I wrote recently about the unsettling experience of forgetting my PIN while at an ATM at the Denver airport. My mind went blank; for the life of me, I couldn’t remember the number.
As I walked away from the machine, the number popped into my head: 2061. I was sure it was the right number, so I returned to the machine and entered it. Wrong. I transposed some of the digits. Wrong again. Finally, I gave up. As I walked away again, I noticed that I was standing by a door with a number on it: 2061.
My System 1 had noticed the number but didn’t bother to send it to System 2. But when my System 2 broadcast an emergency message, looking for a four-digit number, System 1 offered up the most recent one it had seen. The number just popped into my head. (For more on Systems 1 and 2, click here).
To recap: information entered my brain via System 1 without my being consciously aware of it and I took action based on it.
So here’s a question: could advertisers use similar techniques to plant information in my brain without my knowing it and induce me to take action on it … by buying something?
The short answer: of course they could. In fact, they probably already have. That, at least, is the theory put forth by Peter Steidl in his book, Neurobranding.
Steidl starts by considering what he calls the habitual brain (System 1) and the considering brain (System 2). System 1 makes the vast majority of our decisions – and does so on its own without bothering to send a memo to our conscious self (System 2). Steidl points out that System 1 make a vast majority of our purchase decisions as well.
Broadly speaking, System 1 works by comparing new events to past memories. If a new event corresponds to a happy memory, then we’ll probably feel happy, even if we don’t consciously understand why. If the event evokes scary memories, then we become wary. Did you ever have an uneasy feeling about something? Your System 1 is trying to tell you something. It’s not a bad idea to pay attention.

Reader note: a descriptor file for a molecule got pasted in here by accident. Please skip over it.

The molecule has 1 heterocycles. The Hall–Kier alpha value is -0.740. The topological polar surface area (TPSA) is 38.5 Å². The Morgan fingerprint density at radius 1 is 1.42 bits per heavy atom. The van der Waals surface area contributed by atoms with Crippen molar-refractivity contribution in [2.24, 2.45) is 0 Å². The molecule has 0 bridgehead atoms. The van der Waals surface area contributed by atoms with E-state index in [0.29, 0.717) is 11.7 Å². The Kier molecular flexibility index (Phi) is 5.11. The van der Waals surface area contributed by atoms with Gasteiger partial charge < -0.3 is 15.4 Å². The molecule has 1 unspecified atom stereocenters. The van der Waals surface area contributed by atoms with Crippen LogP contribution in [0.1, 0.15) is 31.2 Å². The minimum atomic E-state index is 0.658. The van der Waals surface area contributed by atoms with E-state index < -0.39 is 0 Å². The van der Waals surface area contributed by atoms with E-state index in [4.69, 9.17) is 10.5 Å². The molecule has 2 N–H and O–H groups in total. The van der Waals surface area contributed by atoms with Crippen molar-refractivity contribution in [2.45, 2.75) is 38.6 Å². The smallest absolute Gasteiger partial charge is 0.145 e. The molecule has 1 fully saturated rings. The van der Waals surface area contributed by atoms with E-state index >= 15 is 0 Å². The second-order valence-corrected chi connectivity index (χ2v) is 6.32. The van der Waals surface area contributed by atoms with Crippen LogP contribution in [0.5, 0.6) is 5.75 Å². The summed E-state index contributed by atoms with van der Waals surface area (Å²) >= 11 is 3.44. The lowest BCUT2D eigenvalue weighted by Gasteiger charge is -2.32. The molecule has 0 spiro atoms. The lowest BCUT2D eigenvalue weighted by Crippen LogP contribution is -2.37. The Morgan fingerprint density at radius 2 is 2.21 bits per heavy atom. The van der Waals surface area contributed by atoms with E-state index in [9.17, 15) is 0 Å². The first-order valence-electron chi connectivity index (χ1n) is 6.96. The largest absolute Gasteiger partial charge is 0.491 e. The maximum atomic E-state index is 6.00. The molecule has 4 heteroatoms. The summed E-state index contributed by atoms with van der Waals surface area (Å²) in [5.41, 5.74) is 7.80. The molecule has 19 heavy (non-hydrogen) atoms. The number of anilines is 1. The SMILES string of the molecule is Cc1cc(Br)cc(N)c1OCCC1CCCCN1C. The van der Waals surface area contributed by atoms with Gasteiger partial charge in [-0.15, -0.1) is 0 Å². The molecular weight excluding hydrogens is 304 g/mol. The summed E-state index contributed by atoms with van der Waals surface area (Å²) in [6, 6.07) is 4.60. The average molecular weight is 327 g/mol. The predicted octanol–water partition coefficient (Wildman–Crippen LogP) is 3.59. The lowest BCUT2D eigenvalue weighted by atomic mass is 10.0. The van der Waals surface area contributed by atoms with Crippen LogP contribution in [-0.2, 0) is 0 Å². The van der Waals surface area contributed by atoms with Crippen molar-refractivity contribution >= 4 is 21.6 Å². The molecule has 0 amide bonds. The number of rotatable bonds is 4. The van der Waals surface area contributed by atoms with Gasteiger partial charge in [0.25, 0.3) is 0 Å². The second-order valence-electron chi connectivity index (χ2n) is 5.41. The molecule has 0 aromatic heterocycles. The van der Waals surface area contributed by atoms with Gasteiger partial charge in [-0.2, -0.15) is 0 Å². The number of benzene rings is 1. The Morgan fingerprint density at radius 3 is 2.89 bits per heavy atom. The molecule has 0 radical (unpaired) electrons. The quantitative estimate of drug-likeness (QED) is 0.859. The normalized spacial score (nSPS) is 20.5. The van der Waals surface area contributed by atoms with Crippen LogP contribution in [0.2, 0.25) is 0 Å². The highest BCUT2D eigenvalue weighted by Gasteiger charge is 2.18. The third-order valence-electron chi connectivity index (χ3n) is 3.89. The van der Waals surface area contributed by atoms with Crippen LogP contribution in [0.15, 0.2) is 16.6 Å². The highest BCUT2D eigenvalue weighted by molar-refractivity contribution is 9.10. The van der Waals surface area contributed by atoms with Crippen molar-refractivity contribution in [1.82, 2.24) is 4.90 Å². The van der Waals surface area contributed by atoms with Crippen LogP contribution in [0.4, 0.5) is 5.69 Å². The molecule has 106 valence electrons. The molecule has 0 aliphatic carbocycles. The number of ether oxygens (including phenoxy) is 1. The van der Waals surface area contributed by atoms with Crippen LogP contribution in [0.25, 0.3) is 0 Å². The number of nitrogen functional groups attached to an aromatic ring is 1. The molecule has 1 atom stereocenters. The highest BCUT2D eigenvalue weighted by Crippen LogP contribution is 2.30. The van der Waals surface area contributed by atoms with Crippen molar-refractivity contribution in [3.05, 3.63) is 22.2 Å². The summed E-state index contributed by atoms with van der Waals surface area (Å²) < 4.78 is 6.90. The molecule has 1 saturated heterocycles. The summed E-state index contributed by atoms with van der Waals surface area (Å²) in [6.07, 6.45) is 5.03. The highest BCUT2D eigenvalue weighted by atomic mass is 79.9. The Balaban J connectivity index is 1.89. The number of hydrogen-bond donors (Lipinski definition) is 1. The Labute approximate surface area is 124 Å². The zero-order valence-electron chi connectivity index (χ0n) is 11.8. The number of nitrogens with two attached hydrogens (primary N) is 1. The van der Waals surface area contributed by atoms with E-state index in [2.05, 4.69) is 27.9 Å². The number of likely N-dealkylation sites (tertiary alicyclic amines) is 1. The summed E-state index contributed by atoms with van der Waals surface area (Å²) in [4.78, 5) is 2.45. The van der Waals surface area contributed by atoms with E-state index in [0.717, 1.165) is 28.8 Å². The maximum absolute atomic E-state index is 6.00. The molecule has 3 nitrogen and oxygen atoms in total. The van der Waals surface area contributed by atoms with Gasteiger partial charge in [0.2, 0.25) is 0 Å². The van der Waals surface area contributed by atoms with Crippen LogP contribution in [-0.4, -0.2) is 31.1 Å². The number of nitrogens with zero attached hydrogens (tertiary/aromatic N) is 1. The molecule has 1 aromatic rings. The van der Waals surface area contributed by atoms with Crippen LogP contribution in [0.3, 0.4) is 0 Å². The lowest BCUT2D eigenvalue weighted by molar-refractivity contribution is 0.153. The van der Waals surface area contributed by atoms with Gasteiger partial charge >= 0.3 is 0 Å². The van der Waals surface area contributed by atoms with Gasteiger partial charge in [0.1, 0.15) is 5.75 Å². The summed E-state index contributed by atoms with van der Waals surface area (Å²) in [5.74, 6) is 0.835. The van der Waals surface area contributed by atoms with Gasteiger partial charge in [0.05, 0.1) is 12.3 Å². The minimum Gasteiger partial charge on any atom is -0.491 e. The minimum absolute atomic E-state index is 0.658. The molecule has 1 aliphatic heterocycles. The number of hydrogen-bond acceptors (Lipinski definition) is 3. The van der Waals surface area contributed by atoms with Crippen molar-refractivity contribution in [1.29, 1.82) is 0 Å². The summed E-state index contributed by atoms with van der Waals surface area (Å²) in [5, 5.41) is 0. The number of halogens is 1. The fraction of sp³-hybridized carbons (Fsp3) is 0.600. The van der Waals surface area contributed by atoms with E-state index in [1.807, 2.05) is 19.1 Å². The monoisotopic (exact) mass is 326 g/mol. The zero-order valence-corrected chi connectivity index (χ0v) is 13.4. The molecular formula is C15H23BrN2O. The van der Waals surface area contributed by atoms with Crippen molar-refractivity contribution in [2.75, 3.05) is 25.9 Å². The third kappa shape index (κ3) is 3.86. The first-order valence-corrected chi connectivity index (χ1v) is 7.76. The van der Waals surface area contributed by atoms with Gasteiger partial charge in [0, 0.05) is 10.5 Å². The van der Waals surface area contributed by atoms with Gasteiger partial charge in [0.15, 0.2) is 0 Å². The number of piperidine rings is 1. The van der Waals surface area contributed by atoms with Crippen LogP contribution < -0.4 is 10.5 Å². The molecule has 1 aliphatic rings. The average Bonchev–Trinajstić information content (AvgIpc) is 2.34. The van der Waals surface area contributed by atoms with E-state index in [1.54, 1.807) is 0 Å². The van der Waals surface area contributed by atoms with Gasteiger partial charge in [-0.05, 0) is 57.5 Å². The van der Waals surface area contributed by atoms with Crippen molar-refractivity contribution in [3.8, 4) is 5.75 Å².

Steidl also points out that the purpose of branding is to create memories. In fact, it’s a three-step process. First, we create a memory. If we can create a memory that corresponds to a happy memory already stored in the habitual brain, so much the better. Second, we shape the memory, using a variety of signs and symbols. Finally, we activate the memory to keep it from fading away.
All this can happen blow the level of consciousness. Indeed, Steidl argues that most consumers really don’t know why they buy most products. If you ask them, they’ll make up an answer in a process known as confabulation. A confabulated answer has nothing to do with reality, which is why market research is so often wrong. You ask a consumer a question. The consumer confabulates. You believe her. You’re in big trouble.
If all this happens below the threshold of consciousness, why do we bother with awareness research? Steidl argues that awareness and attribute research are essentially useless. Consumers may be aware of many brands but they’re not aware that they’re aware.
Let’s go back to the ATM example – and assume that you interview me before I realized where the number 2061 came from. If you had asked me, “What’s the number on the door you’re standing by?”, I would have answered, “I have no earthly idea.” I didn’t know that my System 1 had picked up the number. I didn’t know that I knew.
So, how do you plant memories in someone’s System 1? It’s not easy but it can be done. I’ll return to this in an upcoming article.